Report: Over 20 million U.S. households are behind on utility payments

The National Energy Assistance Directors Association (NEADA) have predicted that over 20 million U.S. families are currently behind on paying their utility bills.

NEADA executive director Mark Wolfe said he believes these statistics are “historic,” adding that, “looking ahead – all signs point to continued growth in arrearages.” 

NEADA’s chief told Fox News that the debt currently owed to energy companies is sitting at $16 billion. This is nearly double the figure at the end of 2019, which was $8.1 billion. The average outstanding bill increased from $403 to $792.

NEADA’s summer electricity report also suggested that things are likely to get worse before they get better. “Electricity prices are expected to increase significantly this summer as result of rapidly rising natural gas prices, a primary feeder fuel for electricity and a warmer summer creating additional demand for electricity,” they wrote.

The data provided by NEADA suggests that the arrears are caused by the increasing energy prices and that many households are on the brink of losing power.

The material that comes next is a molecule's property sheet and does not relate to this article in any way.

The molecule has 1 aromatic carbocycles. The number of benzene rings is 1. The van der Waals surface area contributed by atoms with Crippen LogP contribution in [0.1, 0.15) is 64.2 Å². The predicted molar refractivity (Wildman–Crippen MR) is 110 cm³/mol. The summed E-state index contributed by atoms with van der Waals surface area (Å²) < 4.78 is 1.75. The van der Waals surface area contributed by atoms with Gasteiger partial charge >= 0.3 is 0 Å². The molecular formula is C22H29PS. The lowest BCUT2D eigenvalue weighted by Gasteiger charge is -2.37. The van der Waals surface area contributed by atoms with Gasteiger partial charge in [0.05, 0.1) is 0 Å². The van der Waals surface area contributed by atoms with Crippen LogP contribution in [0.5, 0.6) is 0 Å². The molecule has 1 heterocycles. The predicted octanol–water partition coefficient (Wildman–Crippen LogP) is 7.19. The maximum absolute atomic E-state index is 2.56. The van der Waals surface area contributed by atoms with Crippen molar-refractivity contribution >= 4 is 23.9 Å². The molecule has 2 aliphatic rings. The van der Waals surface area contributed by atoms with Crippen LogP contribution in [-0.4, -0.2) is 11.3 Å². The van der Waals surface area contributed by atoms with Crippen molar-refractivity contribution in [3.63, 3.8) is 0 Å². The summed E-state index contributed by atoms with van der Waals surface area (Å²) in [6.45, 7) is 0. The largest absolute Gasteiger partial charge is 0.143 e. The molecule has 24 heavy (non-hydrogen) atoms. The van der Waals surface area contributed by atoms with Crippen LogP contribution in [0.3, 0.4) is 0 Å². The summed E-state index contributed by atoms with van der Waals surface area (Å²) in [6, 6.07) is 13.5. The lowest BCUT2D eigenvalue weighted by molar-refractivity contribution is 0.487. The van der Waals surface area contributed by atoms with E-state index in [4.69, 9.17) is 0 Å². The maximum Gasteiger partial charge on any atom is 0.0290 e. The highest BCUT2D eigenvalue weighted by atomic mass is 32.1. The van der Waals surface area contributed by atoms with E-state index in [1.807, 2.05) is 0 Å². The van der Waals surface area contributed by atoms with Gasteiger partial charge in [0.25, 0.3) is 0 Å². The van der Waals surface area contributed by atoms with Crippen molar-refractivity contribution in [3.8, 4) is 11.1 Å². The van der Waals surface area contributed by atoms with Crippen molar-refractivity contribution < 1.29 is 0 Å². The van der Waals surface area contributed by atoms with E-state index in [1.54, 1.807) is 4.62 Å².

The Associated Press reported that low-income homes have been hit the hardest by increasing electricity costs with 40% of them reporting that they have fallen into arrears with their utility bills. One in three households have also reported that they have sacrificed either food, medicine or other household products to pay their bills.

Jean Su, who is a senior attorney at the Center for Biological Diversity, informed Bloomberg News that the increasing energy costs are likely to trigger a “tsunami of shutoffs.”

Andrew Lipow, who is President of Lipow Oil Associates said this week that “the consumer is going to pay more for their heating bills this winter,” adding that “whether they use natural gas or home heating oil, most will have sticker shock.” Lipow went on to say that “natural gas futures prices are now more than double what they were a year ago.”




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Paul, 37, is from Scotland in the UK, but currently lives and works in Bangkok. Paul has worked in different industries such as telemarketing, retail, hospitality, farming, insurance, and teaching, where he works now. He teaches at an all-girls High School in Bangkok. “It’s a lot of work, but I love my job.” Paul has an active interest in politics. His reason for writing for FBA is to offer people the facts and allow them to make up their own minds. Whilst he believes opinion columns have their place, it is also important that people can have accurate news with no bias.

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